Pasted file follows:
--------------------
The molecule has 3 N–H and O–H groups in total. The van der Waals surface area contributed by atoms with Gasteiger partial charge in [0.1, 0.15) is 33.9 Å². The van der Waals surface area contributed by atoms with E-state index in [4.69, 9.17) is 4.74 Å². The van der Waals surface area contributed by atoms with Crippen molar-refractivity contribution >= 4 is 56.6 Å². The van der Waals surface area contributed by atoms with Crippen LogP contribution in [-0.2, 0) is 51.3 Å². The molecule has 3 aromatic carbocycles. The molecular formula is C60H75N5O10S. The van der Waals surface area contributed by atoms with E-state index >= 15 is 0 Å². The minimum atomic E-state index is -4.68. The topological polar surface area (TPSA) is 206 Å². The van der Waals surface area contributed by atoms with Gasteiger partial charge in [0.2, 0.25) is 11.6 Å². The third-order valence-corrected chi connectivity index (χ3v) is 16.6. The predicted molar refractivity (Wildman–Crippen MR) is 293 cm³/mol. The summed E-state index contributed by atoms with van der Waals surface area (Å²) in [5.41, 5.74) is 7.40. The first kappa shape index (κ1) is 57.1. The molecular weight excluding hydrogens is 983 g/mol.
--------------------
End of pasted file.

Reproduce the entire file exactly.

The molecule has 3 N–H and O–H groups in total. The van der Waals surface area contributed by atoms with Gasteiger partial charge in [0.1, 0.15) is 33.9 Å². The van der Waals surface area contributed by atoms with E-state index in [4.69, 9.17) is 4.74 Å². The van der Waals surface area contributed by atoms with Crippen molar-refractivity contribution >= 4 is 56.6 Å². The van der Waals surface area contributed by atoms with Crippen LogP contribution in [-0.2, 0) is 51.3 Å². The molecule has 3 aromatic carbocycles. The molecular formula is C60H75N5O10S. The van der Waals surface area contributed by atoms with E-state index >= 15 is 0 Å². The minimum atomic E-state index is -4.68. The topological polar surface area (TPSA) is 206 Å². The van der Waals surface area contributed by atoms with Gasteiger partial charge in [0.2, 0.25) is 11.6 Å². The third-order valence-corrected chi connectivity index (χ3v) is 16.6. The predicted molar refractivity (Wildman–Crippen MR) is 293 cm³/mol. The summed E-state index contributed by atoms with van der Waals surface area (Å²) in [5.41, 5.74) is 7.40. The first kappa shape index (κ1) is 57.1. The molecular weight excluding hydrogens is 983 g/mol.